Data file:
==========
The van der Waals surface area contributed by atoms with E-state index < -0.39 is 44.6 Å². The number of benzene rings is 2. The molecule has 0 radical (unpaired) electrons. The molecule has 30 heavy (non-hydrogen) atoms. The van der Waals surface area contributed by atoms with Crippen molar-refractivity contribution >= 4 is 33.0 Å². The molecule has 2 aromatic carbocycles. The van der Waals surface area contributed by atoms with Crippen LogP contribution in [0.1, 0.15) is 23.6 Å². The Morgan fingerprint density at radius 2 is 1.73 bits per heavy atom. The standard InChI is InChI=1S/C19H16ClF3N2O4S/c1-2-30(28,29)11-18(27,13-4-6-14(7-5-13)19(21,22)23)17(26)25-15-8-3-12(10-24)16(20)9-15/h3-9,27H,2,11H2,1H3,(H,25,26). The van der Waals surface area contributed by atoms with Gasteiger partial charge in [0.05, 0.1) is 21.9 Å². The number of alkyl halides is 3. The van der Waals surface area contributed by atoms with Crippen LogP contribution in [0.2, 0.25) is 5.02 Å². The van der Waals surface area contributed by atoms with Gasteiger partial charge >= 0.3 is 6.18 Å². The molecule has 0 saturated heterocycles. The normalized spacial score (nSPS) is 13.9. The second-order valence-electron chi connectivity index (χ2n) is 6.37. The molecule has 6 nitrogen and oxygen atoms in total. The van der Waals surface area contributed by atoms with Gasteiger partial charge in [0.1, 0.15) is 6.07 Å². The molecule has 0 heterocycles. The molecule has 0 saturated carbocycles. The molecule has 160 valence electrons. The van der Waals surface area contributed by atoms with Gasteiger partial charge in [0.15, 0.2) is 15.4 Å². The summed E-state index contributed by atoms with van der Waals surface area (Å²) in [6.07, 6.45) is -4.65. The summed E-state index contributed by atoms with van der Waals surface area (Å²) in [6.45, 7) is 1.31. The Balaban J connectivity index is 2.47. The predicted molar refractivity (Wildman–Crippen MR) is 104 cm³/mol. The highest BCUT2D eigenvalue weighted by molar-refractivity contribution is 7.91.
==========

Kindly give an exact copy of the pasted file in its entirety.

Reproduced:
The van der Waals surface area contributed by atoms with E-state index < -0.39 is 44.6 Å². The number of benzene rings is 2. The molecule has 0 radical (unpaired) electrons. The molecule has 30 heavy (non-hydrogen) atoms. The van der Waals surface area contributed by atoms with Crippen molar-refractivity contribution >= 4 is 33.0 Å². The molecule has 2 aromatic carbocycles. The van der Waals surface area contributed by atoms with Crippen LogP contribution in [0.1, 0.15) is 23.6 Å². The Morgan fingerprint density at radius 2 is 1.73 bits per heavy atom. The standard InChI is InChI=1S/C19H16ClF3N2O4S/c1-2-30(28,29)11-18(27,13-4-6-14(7-5-13)19(21,22)23)17(26)25-15-8-3-12(10-24)16(20)9-15/h3-9,27H,2,11H2,1H3,(H,25,26). The van der Waals surface area contributed by atoms with Gasteiger partial charge in [0.05, 0.1) is 21.9 Å². The number of alkyl halides is 3. The van der Waals surface area contributed by atoms with Crippen LogP contribution in [0.2, 0.25) is 5.02 Å². The van der Waals surface area contributed by atoms with Gasteiger partial charge >= 0.3 is 6.18 Å². The molecule has 0 saturated heterocycles. The normalized spacial score (nSPS) is 13.9. The second-order valence-electron chi connectivity index (χ2n) is 6.37. The molecule has 6 nitrogen and oxygen atoms in total. The van der Waals surface area contributed by atoms with Gasteiger partial charge in [0.1, 0.15) is 6.07 Å². The molecule has 0 heterocycles. The molecule has 0 saturated carbocycles. The molecule has 160 valence electrons. The van der Waals surface area contributed by atoms with Gasteiger partial charge in [0.15, 0.2) is 15.4 Å². The summed E-state index contributed by atoms with van der Waals surface area (Å²) in [6.07, 6.45) is -4.65. The summed E-state index contributed by atoms with van der Waals surface area (Å²) in [6.45, 7) is 1.31. The Balaban J connectivity index is 2.47. The predicted molar refractivity (Wildman–Crippen MR) is 104 cm³/mol. The highest BCUT2D eigenvalue weighted by molar-refractivity contribution is 7.91.